Appeals from the Orders of the Civil Service Commission in cases of Clark H. Krewson v. Department of Labor & Industry, Appeal No. 3663; Joseph P. Weir v. Department of Labor and Industry, Appeal No. 3662; and George W. Schildt v. Department of Labor and Industry, Appeal No. 3664.
Richard C. Lenger, with him Richard L. Cole, Jr., Chief Counsel, and Jonathan B. Sprague, Assistant Chief Counsel, for petitioner.
Elliot A. Strokoff, Handler and Gerber, P.C., for respondent.
Judges Rogers, Blatt and Doyle, sitting as a panel of three. Opinion by Judge Blatt.
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In these consolidated appeals, the Department of Labor and Industry (Department) challenges an order of the State Civil Service Commission (Commission) which found the respondents'*fn1 furloughs*fn2 to be invalid and which ordered reinstatement.
The respondents argued, inter alia, that their furloughs were invalid because the notice of furlough which each respondent received was undertaken by someone (a personnel director) who was not the Secretary of the Department without any reference to any authority to act on the Secretary's behalf.*fn3 See Vaughan v. Department of Education, 52 Pa. Commonwealth Ct. 38, 415 A.2d 150 (1980). The personnel director testified before the Commission that he had verbal permission from the Secretary to furlough the respondents, but the Commission chose not to believe him, deemed the action invalid and ordered the respondents reinstated to their former positions.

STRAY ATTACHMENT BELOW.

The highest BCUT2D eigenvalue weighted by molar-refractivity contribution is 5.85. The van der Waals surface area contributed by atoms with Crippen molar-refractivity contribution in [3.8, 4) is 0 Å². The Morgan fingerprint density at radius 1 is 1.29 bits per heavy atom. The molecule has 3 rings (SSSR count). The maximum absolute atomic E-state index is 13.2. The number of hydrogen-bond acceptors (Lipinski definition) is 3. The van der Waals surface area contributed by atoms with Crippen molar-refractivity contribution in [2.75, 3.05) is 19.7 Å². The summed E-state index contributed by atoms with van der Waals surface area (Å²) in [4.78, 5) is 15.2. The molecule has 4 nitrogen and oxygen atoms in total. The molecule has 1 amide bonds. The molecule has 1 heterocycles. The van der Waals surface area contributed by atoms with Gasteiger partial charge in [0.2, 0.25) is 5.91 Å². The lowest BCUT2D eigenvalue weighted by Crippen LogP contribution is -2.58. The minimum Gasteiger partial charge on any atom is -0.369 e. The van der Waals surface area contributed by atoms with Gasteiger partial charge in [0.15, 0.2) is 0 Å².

The Department argues here that the Commission erred in disbelieving the testimony of the personnel director and in finding that the furloughs involved were defective for failure to follow proper procedures. We have recognized, however, that "issues of credibility and resolving evidentiary conflicts are functions of the Commission and not this Court . . . [and that we] will not weigh, but only examine the evidence before
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[us] and will not substitute [our] judgment for that of the Commission." Silvia v. Pennhurst Center, 63 Pa. Commonwealth Ct. 75, 78-9, 437 A.2d 535, 536 (1981) (citations omitted). Moreover, our review of the record indicates that the personnel director's testimony was inconsistent at times and often vague, and we cannot find that the Commission erred in rejecting it, noting that they considered it to be "self-serving representations" which were designed to justify his actions by alleging the existence of properly delegated authority. Nor do we find error in the Commission's holding that, therefore, the Department failed to follow proper furlough procedures in these matters, that the furloughs were consequently invalid, and that respondents should be reinstated.
We will, therefore, affirm the Commission's order.
And Now, this 28th day of June, 1983, the order of the State Civil Service Commission in the ...